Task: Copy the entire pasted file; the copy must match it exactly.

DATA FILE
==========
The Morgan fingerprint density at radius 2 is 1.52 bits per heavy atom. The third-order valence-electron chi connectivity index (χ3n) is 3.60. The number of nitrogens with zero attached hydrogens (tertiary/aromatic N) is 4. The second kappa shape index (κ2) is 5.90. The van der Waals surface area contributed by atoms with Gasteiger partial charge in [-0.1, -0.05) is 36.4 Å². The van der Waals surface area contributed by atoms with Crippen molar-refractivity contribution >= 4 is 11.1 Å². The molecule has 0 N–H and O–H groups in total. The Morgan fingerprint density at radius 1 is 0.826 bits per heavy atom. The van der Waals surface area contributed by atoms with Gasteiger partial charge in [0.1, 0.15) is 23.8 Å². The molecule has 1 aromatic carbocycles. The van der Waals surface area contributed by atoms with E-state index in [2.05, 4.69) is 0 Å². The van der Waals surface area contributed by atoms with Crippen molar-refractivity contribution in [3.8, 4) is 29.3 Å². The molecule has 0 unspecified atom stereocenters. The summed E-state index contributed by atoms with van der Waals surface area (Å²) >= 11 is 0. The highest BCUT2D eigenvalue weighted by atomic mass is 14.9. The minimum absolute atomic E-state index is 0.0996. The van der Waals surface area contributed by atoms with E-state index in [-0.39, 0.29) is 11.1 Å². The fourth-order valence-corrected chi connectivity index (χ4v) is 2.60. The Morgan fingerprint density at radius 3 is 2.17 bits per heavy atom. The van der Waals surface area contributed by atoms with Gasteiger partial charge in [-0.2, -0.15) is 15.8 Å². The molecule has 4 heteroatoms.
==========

The Morgan fingerprint density at radius 2 is 1.52 bits per heavy atom. The third-order valence-electron chi connectivity index (χ3n) is 3.60. The number of nitrogens with zero attached hydrogens (tertiary/aromatic N) is 4. The second kappa shape index (κ2) is 5.90. The van der Waals surface area contributed by atoms with Gasteiger partial charge in [-0.1, -0.05) is 36.4 Å². The van der Waals surface area contributed by atoms with Crippen molar-refractivity contribution >= 4 is 11.1 Å². The molecule has 0 N–H and O–H groups in total. The Morgan fingerprint density at radius 1 is 0.826 bits per heavy atom. The van der Waals surface area contributed by atoms with Gasteiger partial charge in [0.1, 0.15) is 23.8 Å². The molecule has 1 aromatic carbocycles. The van der Waals surface area contributed by atoms with E-state index in [2.05, 4.69) is 0 Å². The van der Waals surface area contributed by atoms with Crippen molar-refractivity contribution in [3.8, 4) is 29.3 Å². The molecule has 0 unspecified atom stereocenters. The summed E-state index contributed by atoms with van der Waals surface area (Å²) >= 11 is 0. The highest BCUT2D eigenvalue weighted by atomic mass is 14.9. The minimum absolute atomic E-state index is 0.0996. The van der Waals surface area contributed by atoms with E-state index in [-0.39, 0.29) is 11.1 Å². The fourth-order valence-corrected chi connectivity index (χ4v) is 2.60. The Morgan fingerprint density at radius 3 is 2.17 bits per heavy atom. The van der Waals surface area contributed by atoms with Gasteiger partial charge in [-0.2, -0.15) is 15.8 Å². The molecule has 4 heteroatoms.